of great physical strength and endurance, belonged to a cadet branch of the family of Clanranald, and maintained the spiritual direction of his wide mountain parish long after his deposition from his living as a nonjuror in 1697. The poet was intended by his father for holy orders, and by his chief, Allan Macdonald (d 1715), twelfth of Clanranald, for the law, and, apparently with the assistance of the latter, attended several terms at Glasgow University. His university career appears to have been cut short, but his works abundantly illustrate his familiarity with classical literature. An early marriage with a clanswoman, Janet Macdonald of Dalaneas in Glenetive, tended to throw him early on his own resources. It appears from the records of the presbytery of Mull in September 1729 that he had then for some time occupied the position of teacher and catechist in his native parish of Ardnamurchan, in the service both of the Society for Propagating Christian Knowledge in the Highlands and Isles, and of the committee for managing the royal bounty granted by George I to the general assembly in 1725. He thus associated himself with the presbyterian church, and becoming an elder as well as a schoolmaster, he moved his residence several times within the bounds of his wild and extensive parish, teaching first at Eilean-Fhionan (Ellan-Finnan), afterwards at Kilchoan, and finally at Corrieoulin, where his farm lay at the base of Ben Shianta, and near the ruins of Mingarry, with views over Tobermory and the Sound of Mull. At Corrieoulin he wrote his ‘Gaelic and English Vocabulary,’ published in Edinburgh in 1741, on behalf of the Society for Propagating Christian Knowledge. It was the earliest book of the kind. Although successful as a teacher, his part as an elder was less happily sustained. He appeared as commissioner from his parish with a petition to the presbytery of Mull on 6 Dec. 1732, ‘to moderate a call’ for a minister, when his own candidate, Daniel Maclachlan, was a man of very bad character. In another case of ‘fama clamosa,’ he, in company with Kinlochmoidart and Hugh Macdonald [q. v.], Roman catholic bishop, lodged in March 1744 a complaint of immorality against Francis Macdonald, presbyterian preacher in Strontian, and at one time Roman catholic priest in Moidart. It is probable that at this time Macdonald had become a Roman catholic; at any rate he threw up his appointment under the presbyterian society at the beginning of the following year, and, as an avowed member of the old religion, joined the Jacobites in support of the Chevalier.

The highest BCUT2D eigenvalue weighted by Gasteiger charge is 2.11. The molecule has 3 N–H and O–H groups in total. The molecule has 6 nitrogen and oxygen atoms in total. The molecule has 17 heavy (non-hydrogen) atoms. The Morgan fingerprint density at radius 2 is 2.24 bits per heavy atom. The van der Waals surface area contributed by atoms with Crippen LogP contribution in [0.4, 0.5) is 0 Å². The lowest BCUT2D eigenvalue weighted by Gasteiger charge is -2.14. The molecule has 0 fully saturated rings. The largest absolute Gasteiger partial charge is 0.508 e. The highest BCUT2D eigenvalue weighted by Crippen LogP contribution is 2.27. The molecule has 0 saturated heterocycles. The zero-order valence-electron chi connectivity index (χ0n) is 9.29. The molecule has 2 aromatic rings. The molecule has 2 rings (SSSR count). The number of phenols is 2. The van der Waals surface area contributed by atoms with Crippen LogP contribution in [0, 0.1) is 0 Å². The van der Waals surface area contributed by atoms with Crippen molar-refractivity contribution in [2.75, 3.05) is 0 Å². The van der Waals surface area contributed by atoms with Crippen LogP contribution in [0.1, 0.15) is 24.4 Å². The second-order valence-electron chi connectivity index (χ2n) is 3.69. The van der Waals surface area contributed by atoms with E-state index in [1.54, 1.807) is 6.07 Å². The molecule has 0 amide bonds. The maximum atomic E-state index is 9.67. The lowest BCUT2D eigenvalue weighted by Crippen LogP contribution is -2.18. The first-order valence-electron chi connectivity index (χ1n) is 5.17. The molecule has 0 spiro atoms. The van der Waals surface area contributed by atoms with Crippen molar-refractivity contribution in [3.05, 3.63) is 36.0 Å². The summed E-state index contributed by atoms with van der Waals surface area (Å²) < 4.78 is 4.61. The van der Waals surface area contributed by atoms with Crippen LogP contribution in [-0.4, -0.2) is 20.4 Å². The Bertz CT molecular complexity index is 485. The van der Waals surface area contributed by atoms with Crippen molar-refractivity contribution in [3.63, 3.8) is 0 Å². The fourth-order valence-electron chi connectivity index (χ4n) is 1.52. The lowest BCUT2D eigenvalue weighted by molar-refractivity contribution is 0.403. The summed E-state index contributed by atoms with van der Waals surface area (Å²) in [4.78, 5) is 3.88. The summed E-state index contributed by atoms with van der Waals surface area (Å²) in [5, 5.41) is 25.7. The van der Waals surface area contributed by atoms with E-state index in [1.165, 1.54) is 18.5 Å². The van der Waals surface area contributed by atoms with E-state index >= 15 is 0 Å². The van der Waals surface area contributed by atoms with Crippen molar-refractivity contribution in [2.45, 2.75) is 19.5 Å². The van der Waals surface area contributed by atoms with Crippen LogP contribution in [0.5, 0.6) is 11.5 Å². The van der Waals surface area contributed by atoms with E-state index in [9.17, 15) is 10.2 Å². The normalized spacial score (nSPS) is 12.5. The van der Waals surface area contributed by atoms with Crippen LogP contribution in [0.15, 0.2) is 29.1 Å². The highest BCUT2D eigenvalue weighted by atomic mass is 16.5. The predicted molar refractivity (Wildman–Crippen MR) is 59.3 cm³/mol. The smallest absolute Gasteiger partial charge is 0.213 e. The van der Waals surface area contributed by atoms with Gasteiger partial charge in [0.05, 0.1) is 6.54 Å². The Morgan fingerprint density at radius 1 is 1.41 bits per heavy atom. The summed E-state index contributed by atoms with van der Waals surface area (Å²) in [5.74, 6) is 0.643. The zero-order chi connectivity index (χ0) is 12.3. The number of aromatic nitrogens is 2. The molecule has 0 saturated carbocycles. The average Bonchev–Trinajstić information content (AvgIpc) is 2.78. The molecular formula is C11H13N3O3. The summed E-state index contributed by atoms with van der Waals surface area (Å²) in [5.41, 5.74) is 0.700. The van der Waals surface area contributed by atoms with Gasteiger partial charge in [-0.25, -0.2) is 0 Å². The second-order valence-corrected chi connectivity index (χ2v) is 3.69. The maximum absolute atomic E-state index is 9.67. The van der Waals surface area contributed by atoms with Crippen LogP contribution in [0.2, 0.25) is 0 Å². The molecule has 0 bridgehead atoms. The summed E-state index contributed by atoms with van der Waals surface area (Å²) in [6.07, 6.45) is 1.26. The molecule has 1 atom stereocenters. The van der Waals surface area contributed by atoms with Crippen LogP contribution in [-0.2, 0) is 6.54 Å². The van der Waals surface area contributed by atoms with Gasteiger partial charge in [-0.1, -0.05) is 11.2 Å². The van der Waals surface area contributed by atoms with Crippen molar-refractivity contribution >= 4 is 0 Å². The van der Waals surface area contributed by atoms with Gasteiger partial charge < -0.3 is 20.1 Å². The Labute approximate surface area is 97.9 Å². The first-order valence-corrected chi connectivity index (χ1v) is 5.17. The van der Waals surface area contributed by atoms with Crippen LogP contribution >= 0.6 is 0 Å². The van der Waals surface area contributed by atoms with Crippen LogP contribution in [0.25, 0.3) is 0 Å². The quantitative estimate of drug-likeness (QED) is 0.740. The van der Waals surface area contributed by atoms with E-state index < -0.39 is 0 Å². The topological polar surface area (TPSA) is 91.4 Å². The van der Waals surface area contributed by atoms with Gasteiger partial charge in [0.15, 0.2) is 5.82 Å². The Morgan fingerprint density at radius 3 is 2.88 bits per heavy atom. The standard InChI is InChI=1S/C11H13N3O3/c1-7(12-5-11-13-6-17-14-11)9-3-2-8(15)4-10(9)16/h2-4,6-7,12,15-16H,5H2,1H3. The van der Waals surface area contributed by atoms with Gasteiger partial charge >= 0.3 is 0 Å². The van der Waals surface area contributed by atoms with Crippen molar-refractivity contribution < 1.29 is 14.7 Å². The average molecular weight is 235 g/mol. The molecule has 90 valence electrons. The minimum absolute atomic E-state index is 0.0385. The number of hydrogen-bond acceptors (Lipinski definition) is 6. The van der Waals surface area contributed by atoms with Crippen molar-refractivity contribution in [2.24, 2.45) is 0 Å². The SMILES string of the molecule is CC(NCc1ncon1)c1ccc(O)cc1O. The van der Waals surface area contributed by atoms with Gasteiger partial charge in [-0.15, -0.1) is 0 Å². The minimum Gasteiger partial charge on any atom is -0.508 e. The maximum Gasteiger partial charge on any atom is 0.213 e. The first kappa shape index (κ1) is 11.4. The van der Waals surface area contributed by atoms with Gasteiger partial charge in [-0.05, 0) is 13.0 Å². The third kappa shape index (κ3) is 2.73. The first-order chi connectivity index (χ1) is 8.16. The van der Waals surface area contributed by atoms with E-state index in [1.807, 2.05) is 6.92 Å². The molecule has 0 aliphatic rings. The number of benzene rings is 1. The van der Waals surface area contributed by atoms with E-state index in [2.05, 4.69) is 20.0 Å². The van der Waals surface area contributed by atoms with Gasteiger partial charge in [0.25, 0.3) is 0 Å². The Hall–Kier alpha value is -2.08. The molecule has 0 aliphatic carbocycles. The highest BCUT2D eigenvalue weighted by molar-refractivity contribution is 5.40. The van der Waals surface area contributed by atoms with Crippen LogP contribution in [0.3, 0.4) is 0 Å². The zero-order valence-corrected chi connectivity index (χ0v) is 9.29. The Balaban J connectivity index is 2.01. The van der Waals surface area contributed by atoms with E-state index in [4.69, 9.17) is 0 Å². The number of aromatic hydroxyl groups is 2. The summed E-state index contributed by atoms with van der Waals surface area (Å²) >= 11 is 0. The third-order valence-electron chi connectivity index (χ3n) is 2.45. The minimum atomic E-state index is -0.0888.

Macdonald held a commission in the highland army under his cousin, Charles MacEachainn, who mustered Clanranald's tenants in Arisaig and the neighbourhood; and in many an impassioned address to the clans, notably in the song still sung in the district, in which the Chevalier is addressed as a highland maiden, he proved himself the ‘sacer vates’ of ‘the '45.’ He took his full share of the campaign of 1745–6, and after Culloden wandered with his elder brother Angus from one hiding-place to another in his native district. The passing of the Act of Indemnity gave him again a settled home. He had lost his property, and Clanranald made him baillie or land-steward of the Isle of Canna, and afterwards gave him the farm of Eigneig on the Glenuig estate. There he seems to have composed most of his poems, which he published in a collected form in 1751 in Edinburgh, under the title of ‘Ais-eiridh na Sean Chanoin Albannaich.’ The volume breathes the most determined spirit of antagonism to the government and detestation of the Hanoverian family. Yet, except in its most virulent stanzas, it is a fine contribution to martial literature. Its publication so soon after the rising was an act of audacity which caused his friends much misgiving, and some verses of a licentious character, published by Macdonald about the same time, seem to have led to his expulsion from Eigneig, and enforced migration to Knoydart, treatment which he resented in very stinging verse. Later he was settled in Arisaig, first at Camus-an-Talmhuinn, and later at Sandaig. Here he lived to a great age, and died about 1780. His last act was to correct some of his own verses which two of the watchers in his chamber, thinking him asleep, were reciting to each other in low tones. He was buried in the cemetery of Kilmhoree, Arisaig.
His eldest son, Ranald, also a poet, removed to Eigg. The farm of Laig in that island remained in the family till the emigration of the poet's great-grandson Angus to the United States about 1850. Angus Macdonald, when the American civil war broke out, received a commission in the 11th Wisconsin regiment, and was distinguished for his gallantry. He was desperately wounded and died at Milwaukee after the war; with him seems to have ended the poet's direct line.
By common consent Macdonald was excelled by none in the merit of his war-songs, such as the ‘Moladh an Leoghainn’ and his addresses to the clans. The ‘Birlinn Chlainn Raonuill,’ with its redolence of the sea, is probably the best piece he wrote, and has been paraphrased by Professor Blackie with as much success as a translation of Gaelic poetry ever admits of. Macdonald's wealth of lan-